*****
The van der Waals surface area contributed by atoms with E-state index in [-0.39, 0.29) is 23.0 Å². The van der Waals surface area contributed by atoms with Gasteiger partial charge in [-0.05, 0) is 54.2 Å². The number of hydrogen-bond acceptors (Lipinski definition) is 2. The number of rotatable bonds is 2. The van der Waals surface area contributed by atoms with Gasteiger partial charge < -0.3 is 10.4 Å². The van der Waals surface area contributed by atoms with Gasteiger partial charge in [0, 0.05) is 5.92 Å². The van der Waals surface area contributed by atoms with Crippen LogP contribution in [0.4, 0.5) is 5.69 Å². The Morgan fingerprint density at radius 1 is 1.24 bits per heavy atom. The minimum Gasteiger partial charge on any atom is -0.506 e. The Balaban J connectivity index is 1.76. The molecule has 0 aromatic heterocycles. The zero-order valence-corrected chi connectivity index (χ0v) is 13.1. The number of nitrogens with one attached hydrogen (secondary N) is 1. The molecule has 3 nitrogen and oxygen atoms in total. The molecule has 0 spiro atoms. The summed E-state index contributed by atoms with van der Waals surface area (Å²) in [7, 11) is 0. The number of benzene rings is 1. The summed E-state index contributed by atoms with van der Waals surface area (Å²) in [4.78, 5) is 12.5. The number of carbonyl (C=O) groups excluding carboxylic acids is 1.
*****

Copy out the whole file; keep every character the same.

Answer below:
The van der Waals surface area contributed by atoms with E-state index in [-0.39, 0.29) is 23.0 Å². The van der Waals surface area contributed by atoms with Gasteiger partial charge in [-0.05, 0) is 54.2 Å². The number of hydrogen-bond acceptors (Lipinski definition) is 2. The number of rotatable bonds is 2. The van der Waals surface area contributed by atoms with Gasteiger partial charge < -0.3 is 10.4 Å². The van der Waals surface area contributed by atoms with Gasteiger partial charge in [0, 0.05) is 5.92 Å². The van der Waals surface area contributed by atoms with Crippen LogP contribution in [0.4, 0.5) is 5.69 Å². The Morgan fingerprint density at radius 1 is 1.24 bits per heavy atom. The minimum Gasteiger partial charge on any atom is -0.506 e. The Balaban J connectivity index is 1.76. The molecule has 0 aromatic heterocycles. The zero-order valence-corrected chi connectivity index (χ0v) is 13.1. The number of nitrogens with one attached hydrogen (secondary N) is 1. The molecule has 3 nitrogen and oxygen atoms in total. The molecule has 0 spiro atoms. The summed E-state index contributed by atoms with van der Waals surface area (Å²) in [7, 11) is 0. The number of benzene rings is 1. The summed E-state index contributed by atoms with van der Waals surface area (Å²) in [4.78, 5) is 12.5. The number of carbonyl (C=O) groups excluding carboxylic acids is 1.